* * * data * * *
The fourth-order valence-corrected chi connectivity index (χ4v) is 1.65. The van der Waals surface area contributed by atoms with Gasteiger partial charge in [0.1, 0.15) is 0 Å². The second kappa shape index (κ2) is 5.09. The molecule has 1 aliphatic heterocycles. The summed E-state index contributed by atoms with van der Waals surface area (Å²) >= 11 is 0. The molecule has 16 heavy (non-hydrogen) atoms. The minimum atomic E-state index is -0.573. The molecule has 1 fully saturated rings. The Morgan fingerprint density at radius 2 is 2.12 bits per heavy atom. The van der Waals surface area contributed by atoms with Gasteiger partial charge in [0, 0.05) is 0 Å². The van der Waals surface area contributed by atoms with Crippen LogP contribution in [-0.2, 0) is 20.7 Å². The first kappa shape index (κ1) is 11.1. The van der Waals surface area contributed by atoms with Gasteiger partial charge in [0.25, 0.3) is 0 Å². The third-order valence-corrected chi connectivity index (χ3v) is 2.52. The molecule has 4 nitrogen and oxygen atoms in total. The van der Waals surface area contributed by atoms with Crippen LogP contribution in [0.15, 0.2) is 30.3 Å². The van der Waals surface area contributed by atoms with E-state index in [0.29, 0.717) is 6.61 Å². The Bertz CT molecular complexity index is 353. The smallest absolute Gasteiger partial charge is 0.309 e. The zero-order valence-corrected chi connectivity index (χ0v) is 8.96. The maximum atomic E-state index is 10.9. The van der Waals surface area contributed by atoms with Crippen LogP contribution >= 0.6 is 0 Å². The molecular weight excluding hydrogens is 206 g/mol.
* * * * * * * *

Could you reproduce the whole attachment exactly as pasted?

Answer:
The fourth-order valence-corrected chi connectivity index (χ4v) is 1.65. The van der Waals surface area contributed by atoms with Gasteiger partial charge in [0.1, 0.15) is 0 Å². The second kappa shape index (κ2) is 5.09. The molecule has 1 aliphatic heterocycles. The summed E-state index contributed by atoms with van der Waals surface area (Å²) >= 11 is 0. The molecule has 16 heavy (non-hydrogen) atoms. The minimum atomic E-state index is -0.573. The molecule has 1 fully saturated rings. The Morgan fingerprint density at radius 2 is 2.12 bits per heavy atom. The van der Waals surface area contributed by atoms with Gasteiger partial charge in [0, 0.05) is 0 Å². The van der Waals surface area contributed by atoms with Crippen LogP contribution in [-0.2, 0) is 20.7 Å². The first kappa shape index (κ1) is 11.1. The van der Waals surface area contributed by atoms with Gasteiger partial charge in [0.25, 0.3) is 0 Å². The third-order valence-corrected chi connectivity index (χ3v) is 2.52. The molecule has 4 nitrogen and oxygen atoms in total. The van der Waals surface area contributed by atoms with Crippen LogP contribution in [0.15, 0.2) is 30.3 Å². The van der Waals surface area contributed by atoms with E-state index in [0.29, 0.717) is 6.61 Å². The Bertz CT molecular complexity index is 353. The smallest absolute Gasteiger partial charge is 0.309 e. The zero-order valence-corrected chi connectivity index (χ0v) is 8.96. The maximum atomic E-state index is 10.9. The van der Waals surface area contributed by atoms with Crippen LogP contribution >= 0.6 is 0 Å². The molecular weight excluding hydrogens is 206 g/mol.